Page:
Asia | Japan | Kyoto – The Religion of Moss

Asia | Japan | Kyoto – The Religion of Moss

Religion is all around us, above us, within us. It is there waiting for you to discover it for the first time, or remember it again. Religion is in our God, out saints, our holy books, the birds, the animals, the trees, the rocks, the moss, and oh yes, even in us.

The Zen Temple Saihoji, also known as Koinzan Saihoji, also known as Kokedera, also known as the Moss Temple, is located on the outskirts of Kyoto Japan. Being highly interested in all things Garden, this temple was recommended to me as a site to see. It was originally founded in 750 AD, and restored by Muso Kokushi around 1350 AD. This Zen temple is famous for its mosses. Unfortunately, when it used to be open to the general public; the mosses were trampled by the huge numbers of visitors. Upon some research, I found that now you can only enter with reservations, sent by postcard two weeks or more ahead of time. So I asked my dearly beloved friend Yayoi to send it. She received a response that told me that I could arrive on June 17 at 1 PM, and to bring a pen/brush with me to write prayers. The entire response was in Japanese kanji, so many thanks to Yayoi for helping me out. I would not have had this wonderful experience without her.

I arrived at 1 PM. There was a man at the front gate who checked my card to make sure I had reservations, and then he directed to an area to take off my shoes and then enter the first building. Next, another person checked my card, and then they took my payment of 3000 Yen or about $25 US at the time. Next, I was directed into the main temple. The temple was about half filled with visitors, about fifty of us in all, and we were in rows and each person sat on the floor behind a tiny desk. On the desk was a sheet of prayers about 11 inches by 17 inches long, and we each had two copies of the prayer sheets on the desk. On the floor next to the desk was a pen (brush), an ink dish, an ink stone and a weight to put on the paper to rest my hand on so it wouldn’t smudge the fresh ink. One sheet had the prayers in kanji (the Chinese characters) and next to the kanji in even tinier print was the word in hiragana (a phonetic form of writing). On the second sheet the prayers were only written in kanji and in very faint grey print on the cr?me colored paper. Have you ever done paint by number, where the canvas itself carries the instructions on where to paint? This was similar in that I was to trace over the printed kanji on the paper to write my prayers.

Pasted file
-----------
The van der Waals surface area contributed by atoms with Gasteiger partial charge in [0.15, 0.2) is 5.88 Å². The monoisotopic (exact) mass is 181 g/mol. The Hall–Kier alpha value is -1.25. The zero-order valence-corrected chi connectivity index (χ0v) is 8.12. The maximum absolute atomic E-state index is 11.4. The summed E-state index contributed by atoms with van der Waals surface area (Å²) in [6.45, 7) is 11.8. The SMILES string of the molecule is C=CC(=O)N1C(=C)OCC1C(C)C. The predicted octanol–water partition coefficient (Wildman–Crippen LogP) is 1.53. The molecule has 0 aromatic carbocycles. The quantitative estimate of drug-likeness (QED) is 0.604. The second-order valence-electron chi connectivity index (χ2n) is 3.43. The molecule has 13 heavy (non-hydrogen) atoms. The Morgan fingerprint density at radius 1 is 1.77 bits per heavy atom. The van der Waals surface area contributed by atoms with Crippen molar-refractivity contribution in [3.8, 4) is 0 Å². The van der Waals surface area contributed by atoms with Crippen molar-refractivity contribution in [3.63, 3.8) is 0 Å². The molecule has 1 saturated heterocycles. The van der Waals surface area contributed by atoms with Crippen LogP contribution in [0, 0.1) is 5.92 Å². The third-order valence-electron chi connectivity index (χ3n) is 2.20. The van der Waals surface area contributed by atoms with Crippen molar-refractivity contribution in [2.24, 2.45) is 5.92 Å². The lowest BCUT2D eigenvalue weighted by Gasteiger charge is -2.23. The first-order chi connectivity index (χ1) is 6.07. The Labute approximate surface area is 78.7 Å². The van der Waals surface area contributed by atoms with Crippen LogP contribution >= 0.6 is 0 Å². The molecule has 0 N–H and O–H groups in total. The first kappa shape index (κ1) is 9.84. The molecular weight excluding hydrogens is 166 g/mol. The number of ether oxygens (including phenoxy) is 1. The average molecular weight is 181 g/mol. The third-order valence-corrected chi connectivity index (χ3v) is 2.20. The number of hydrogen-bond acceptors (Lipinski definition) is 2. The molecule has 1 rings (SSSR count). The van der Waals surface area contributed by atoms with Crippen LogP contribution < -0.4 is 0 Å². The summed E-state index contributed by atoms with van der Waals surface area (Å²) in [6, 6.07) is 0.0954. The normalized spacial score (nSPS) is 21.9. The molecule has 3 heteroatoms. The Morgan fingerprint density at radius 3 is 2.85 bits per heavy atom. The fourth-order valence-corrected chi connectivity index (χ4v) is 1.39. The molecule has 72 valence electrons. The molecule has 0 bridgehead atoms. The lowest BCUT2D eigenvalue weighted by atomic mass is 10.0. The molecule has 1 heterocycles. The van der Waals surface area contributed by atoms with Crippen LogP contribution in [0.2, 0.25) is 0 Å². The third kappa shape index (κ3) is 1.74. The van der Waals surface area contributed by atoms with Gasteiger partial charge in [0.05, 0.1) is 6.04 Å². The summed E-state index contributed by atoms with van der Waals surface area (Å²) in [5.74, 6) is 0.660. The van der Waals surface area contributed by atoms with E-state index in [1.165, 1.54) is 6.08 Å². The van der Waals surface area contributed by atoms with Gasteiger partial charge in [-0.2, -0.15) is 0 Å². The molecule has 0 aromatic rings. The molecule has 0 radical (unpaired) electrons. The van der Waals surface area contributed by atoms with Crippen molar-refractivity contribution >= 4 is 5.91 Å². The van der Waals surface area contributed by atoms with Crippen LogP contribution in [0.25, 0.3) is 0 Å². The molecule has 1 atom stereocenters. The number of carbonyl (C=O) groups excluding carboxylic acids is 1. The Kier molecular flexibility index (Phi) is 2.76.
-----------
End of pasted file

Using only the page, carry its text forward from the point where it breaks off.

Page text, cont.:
These prayers were a collection of words that are used during Zen meditation. I wrote 278 word in all, lots and lots of them being the same words repeated. Before I started writing, the priests started praying. It was beautiful to hear them chant, and drum, with the incense burning and the breeze flowing through the three open sides of the building. After the chanting was completed, I started to write. And to pray. First I solely concentrated on the writing, and after I had written a few words, I started praying in my head in English. Than I moved on to the Lord’s Prayer in Spanish. Than I tried French, but I didn’t get so far, then I just started generally praying for whoever came into my thoughts. Than I started thinking about what kinds of things I usually pray for. This trip has already been full of prayers. Every time I visit a temple or a shrine I try to pray. And then I started thinking of all the things that I don’t pray for. For example, I pray for happiness, but I don’t specify what that might be. I just figure God knows better than I do what will bring me true happiness. And then I cleared my mind and concentrated on the words I was writing. Some of them I knew, so I would say them as I wrote them. Here in the temple, I began to realize how every moment can be a religious moment, if you let it.

When I finished my sheet, I took it up to the front and made an offering of it. Then I went out into the Moss Garden. So many shades and textures of green, it thrills the mind. I walked seeing the spots where Zen priests and monks have sat for centuries meditating. The book I have brought with me on this trip is “Life of Pi” by Yann Martel. As a youth, the main character becomes an active Christian, Hindu and Muslim. The youth’s response as to why he did this is that he “just wants to love God.” When told that he must choose one, he responds with a quote from Gandhi that said “All religions are true.” This beautiful site brought that to mind, that all religions have good in their hearts and in their meaning, and all are to bring one to the same outcome, it is a question of paths to get there. Following the path around the heart shaped pond in the middle of the Moss Garden, I believed that to be true and I am thankful that the path of my life has brought me through here.

Category : Asia | Japan | Kyoto , Uncategorized